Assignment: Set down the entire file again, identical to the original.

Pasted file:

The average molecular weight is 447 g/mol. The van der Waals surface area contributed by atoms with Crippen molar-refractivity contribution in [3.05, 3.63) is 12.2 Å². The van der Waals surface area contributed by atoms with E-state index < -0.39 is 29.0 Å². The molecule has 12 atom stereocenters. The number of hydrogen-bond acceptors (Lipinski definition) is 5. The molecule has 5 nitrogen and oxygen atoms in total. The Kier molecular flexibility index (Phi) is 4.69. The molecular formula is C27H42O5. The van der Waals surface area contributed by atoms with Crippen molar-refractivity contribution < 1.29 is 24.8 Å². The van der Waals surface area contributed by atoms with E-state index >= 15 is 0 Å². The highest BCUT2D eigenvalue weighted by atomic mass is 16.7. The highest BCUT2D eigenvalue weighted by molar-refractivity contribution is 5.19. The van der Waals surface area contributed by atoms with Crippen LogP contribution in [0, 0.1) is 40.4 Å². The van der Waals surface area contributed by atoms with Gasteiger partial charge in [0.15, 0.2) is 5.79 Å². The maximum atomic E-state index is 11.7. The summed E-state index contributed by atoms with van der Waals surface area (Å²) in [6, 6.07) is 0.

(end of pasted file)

The average molecular weight is 447 g/mol. The van der Waals surface area contributed by atoms with Crippen molar-refractivity contribution in [3.05, 3.63) is 12.2 Å². The van der Waals surface area contributed by atoms with E-state index < -0.39 is 29.0 Å². The molecule has 12 atom stereocenters. The number of hydrogen-bond acceptors (Lipinski definition) is 5. The molecule has 5 nitrogen and oxygen atoms in total. The Kier molecular flexibility index (Phi) is 4.69. The molecular formula is C27H42O5. The van der Waals surface area contributed by atoms with Crippen molar-refractivity contribution < 1.29 is 24.8 Å². The van der Waals surface area contributed by atoms with E-state index >= 15 is 0 Å². The highest BCUT2D eigenvalue weighted by atomic mass is 16.7. The highest BCUT2D eigenvalue weighted by molar-refractivity contribution is 5.19. The van der Waals surface area contributed by atoms with Crippen LogP contribution in [0, 0.1) is 40.4 Å². The van der Waals surface area contributed by atoms with Gasteiger partial charge in [0.15, 0.2) is 5.79 Å². The maximum atomic E-state index is 11.7. The summed E-state index contributed by atoms with van der Waals surface area (Å²) in [6, 6.07) is 0.